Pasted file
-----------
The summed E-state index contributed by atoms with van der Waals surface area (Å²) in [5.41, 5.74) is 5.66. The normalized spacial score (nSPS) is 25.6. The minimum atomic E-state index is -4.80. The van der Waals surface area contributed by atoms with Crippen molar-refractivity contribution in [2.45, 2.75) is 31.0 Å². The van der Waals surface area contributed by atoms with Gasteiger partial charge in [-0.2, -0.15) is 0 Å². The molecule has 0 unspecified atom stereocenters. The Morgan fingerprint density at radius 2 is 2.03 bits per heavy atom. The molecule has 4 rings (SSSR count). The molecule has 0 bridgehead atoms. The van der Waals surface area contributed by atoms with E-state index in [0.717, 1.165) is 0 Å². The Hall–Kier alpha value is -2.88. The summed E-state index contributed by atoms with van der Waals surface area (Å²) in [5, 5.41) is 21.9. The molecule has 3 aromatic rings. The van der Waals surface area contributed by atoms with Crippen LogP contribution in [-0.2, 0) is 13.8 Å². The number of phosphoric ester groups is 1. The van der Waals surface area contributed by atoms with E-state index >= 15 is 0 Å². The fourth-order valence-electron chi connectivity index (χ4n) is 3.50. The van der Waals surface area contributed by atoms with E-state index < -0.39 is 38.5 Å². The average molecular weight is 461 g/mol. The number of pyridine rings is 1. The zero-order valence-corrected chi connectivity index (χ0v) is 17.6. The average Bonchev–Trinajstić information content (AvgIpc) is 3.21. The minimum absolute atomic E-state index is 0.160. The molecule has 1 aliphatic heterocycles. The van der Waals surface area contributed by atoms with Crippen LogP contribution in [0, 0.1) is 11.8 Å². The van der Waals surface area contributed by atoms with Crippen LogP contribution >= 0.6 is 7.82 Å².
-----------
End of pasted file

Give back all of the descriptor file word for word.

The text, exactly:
The summed E-state index contributed by atoms with van der Waals surface area (Å²) in [5.41, 5.74) is 5.66. The normalized spacial score (nSPS) is 25.6. The minimum atomic E-state index is -4.80. The van der Waals surface area contributed by atoms with Crippen molar-refractivity contribution in [2.45, 2.75) is 31.0 Å². The van der Waals surface area contributed by atoms with Gasteiger partial charge in [-0.2, -0.15) is 0 Å². The molecule has 0 unspecified atom stereocenters. The Morgan fingerprint density at radius 2 is 2.03 bits per heavy atom. The molecule has 4 rings (SSSR count). The molecule has 0 bridgehead atoms. The van der Waals surface area contributed by atoms with E-state index in [0.717, 1.165) is 0 Å². The Hall–Kier alpha value is -2.88. The summed E-state index contributed by atoms with van der Waals surface area (Å²) in [5, 5.41) is 21.9. The molecule has 3 aromatic rings. The van der Waals surface area contributed by atoms with Crippen LogP contribution in [-0.2, 0) is 13.8 Å². The number of phosphoric ester groups is 1. The van der Waals surface area contributed by atoms with E-state index >= 15 is 0 Å². The fourth-order valence-electron chi connectivity index (χ4n) is 3.50. The van der Waals surface area contributed by atoms with E-state index < -0.39 is 38.5 Å². The average molecular weight is 461 g/mol. The number of pyridine rings is 1. The zero-order valence-corrected chi connectivity index (χ0v) is 17.6. The average Bonchev–Trinajstić information content (AvgIpc) is 3.21. The minimum absolute atomic E-state index is 0.160. The molecule has 1 aliphatic heterocycles. The van der Waals surface area contributed by atoms with Crippen LogP contribution in [0, 0.1) is 11.8 Å². The van der Waals surface area contributed by atoms with Crippen LogP contribution >= 0.6 is 7.82 Å².